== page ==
Indiana and Idaho banned gender-affirming care for transgender minors in less than 24 hours, as a Republican-led nationwide assault on trans rights appears to be ramping up.
Indiana Governor Eric Holcomb signed Senate Bill 480 into law Wednesday, despite protests from hundreds of medical professionals and trans kids and their families. The law bans all gender-affirming care, including hormone therapy and puberty blockers, for people under 18. It also bans surgical interventions, despite repeated testimony that no such surgeries were performed on minors in the state.
Minors currently receiving gender-affirming care can continue to do so until the end of the year. Health care providers who break this law will be subject to discipline by their regulatory board.
Less than 24 hours before, Idaho Governor Brad Little signed a similar bill into law. House Bill 71 bans all gender-affirming care for trans kids, and makes it a felony for a medical professional to help a minor seek such treatment. Those care providers could face a $5,000 fine.
The ACLU announced Wednesday that it has filed lawsuits against both laws, calling the Indiana measure “cruel and unconstitutional” and the Idaho one “clear government overreach and … unacceptable” in separate statements.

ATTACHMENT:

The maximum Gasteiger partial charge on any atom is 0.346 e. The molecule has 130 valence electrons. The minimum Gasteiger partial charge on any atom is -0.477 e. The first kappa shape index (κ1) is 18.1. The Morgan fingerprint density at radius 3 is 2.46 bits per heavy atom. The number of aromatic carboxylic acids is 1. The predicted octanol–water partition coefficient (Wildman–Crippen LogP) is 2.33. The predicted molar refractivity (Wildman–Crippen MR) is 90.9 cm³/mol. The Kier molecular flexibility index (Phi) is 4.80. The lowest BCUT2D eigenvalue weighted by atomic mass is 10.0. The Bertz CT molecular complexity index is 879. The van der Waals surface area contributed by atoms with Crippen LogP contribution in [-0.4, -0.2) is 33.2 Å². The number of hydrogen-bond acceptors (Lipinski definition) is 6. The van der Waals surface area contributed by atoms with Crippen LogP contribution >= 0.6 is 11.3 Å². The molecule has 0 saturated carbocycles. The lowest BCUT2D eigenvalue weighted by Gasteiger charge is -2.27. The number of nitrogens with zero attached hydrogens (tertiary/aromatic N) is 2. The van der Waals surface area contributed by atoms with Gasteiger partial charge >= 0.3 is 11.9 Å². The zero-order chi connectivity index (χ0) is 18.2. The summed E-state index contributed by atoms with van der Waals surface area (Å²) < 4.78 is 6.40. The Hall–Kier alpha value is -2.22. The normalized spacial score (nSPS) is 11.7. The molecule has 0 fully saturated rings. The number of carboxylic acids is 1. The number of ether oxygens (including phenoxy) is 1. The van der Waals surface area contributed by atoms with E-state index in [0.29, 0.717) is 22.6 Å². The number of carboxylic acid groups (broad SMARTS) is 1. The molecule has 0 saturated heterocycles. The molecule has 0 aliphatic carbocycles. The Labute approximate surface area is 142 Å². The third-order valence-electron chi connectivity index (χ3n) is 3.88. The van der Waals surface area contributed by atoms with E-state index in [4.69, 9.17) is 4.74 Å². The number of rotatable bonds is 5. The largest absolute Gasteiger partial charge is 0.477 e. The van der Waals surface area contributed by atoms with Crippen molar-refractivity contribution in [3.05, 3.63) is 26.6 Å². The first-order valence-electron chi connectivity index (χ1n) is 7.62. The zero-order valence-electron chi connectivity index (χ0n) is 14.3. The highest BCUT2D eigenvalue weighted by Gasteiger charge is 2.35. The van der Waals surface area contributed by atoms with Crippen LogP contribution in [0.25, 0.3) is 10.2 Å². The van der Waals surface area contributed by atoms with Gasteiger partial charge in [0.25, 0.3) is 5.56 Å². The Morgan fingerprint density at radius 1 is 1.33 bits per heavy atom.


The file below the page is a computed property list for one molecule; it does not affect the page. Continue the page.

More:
These two laws are the latest in a Republican-led onslaught of anti-trans legislation that only seems to be picking up speed. Just last week, Kentucky lawmakers overrode Democratic Governor Andy Beshear’s veto of one of the most extreme anti-trans measures in the country, forcing the legislative package into law.
Beshear had warned the measure would cause an “increase in suicide among Kentucky’s youth.”
The bills’ backers argue that they are protecting children by barring them from gender-affirming care. But major medical organizations, including the American Academy of Pediatrics, support giving gender-confirming care to children, deeming it medically necessary and even lifesaving.
Gender-affirming care actually decreases the amount of depression and anxiety that trans and nonbinary teenagers feel. It also makes them less likely to consider suicide. But targeting LGBTQ people through legislation only demonizes them and puts the community at higher risk of violent attacks.